The reishi mushroom is a type of medicinal mushroom that has been used in traditional Chinese medicine for centuries. Reishi mushroom benefits are wide ranging, including reducing inflammation, fighting cancer, and boosting the immune system. However, there are also some potential side effects associated with reishi mushrooms. In this article, we will discuss both the benefits and side effects of reishi mushrooms, so that you can make an informed decision about whether or not to include them in your diet.
What is the Reishi Mushroom?
The reishi mushroom, also known as Ganoderma lucidum and lingzhi, is a fungus that grows in various hot and humid places throughout Asia.
This fungus has been used in Eastern medicine for many years.
Triterpenoids, polysaccharides, and peptidoglycans are three of the molecules found in reishi mushrooms that might contribute to its health benefits.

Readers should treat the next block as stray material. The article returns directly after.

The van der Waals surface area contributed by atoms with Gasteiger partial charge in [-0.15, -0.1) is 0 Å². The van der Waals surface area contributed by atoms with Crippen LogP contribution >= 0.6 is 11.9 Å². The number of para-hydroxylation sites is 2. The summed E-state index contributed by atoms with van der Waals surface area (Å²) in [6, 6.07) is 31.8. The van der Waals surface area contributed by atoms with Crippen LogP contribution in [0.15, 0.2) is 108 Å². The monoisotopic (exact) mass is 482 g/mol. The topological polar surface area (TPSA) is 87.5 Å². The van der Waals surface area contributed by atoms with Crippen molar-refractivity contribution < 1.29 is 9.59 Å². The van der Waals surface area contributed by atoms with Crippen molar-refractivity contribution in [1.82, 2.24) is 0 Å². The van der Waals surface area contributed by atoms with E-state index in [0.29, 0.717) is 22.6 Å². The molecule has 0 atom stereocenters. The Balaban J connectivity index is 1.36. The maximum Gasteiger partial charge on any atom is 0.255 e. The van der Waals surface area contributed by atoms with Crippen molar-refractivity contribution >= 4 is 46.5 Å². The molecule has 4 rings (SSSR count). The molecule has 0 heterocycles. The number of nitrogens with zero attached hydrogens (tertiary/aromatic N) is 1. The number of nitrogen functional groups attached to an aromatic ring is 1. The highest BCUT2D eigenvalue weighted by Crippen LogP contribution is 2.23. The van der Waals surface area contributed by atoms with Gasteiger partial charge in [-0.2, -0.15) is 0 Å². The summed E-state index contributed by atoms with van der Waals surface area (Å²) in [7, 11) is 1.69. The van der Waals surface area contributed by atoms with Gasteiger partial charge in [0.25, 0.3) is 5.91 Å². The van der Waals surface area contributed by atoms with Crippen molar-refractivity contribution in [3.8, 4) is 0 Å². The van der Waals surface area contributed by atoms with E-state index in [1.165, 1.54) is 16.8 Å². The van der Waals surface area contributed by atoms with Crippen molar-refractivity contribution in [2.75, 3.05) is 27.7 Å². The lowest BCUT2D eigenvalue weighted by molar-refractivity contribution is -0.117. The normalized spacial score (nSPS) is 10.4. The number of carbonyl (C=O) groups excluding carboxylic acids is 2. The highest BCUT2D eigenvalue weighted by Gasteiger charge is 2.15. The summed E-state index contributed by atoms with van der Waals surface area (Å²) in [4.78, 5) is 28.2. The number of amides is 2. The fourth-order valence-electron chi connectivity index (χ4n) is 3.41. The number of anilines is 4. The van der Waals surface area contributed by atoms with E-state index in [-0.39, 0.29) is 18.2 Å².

While the mushrooms may be eaten fresh, powdered forms or extracts containing the chemical compounds found in them are also popular.
Different types of forms of reishi have been studied in cell, animal, and human trials.
The reishi mushroom has been studied in a number of ways, and the following are six of its recognized advantages. The first three have greater evidence to support them, while the others do not have quite as much conclusive evidence.
Reishi Mushroom Benefits the Immune System
The reishi mushroom benefits a stronger immune system. While certain details are still hazy, test-tube study have shown that reishi may alter the genes in white blood cells, which are important components of your immune system.
Furthermore, these studies discovered that some types of reishi modify inflammation pathways in white blood cells. Natural killer cells are a kind of white blood cell that can increase the activity of certain chemicals found in the mushroom.
Natural killer cells fight infections and cancer in the body.
According to other research, reishi may boost the amount of different white blood cells (lymphocytes) in those with colorectal cancer.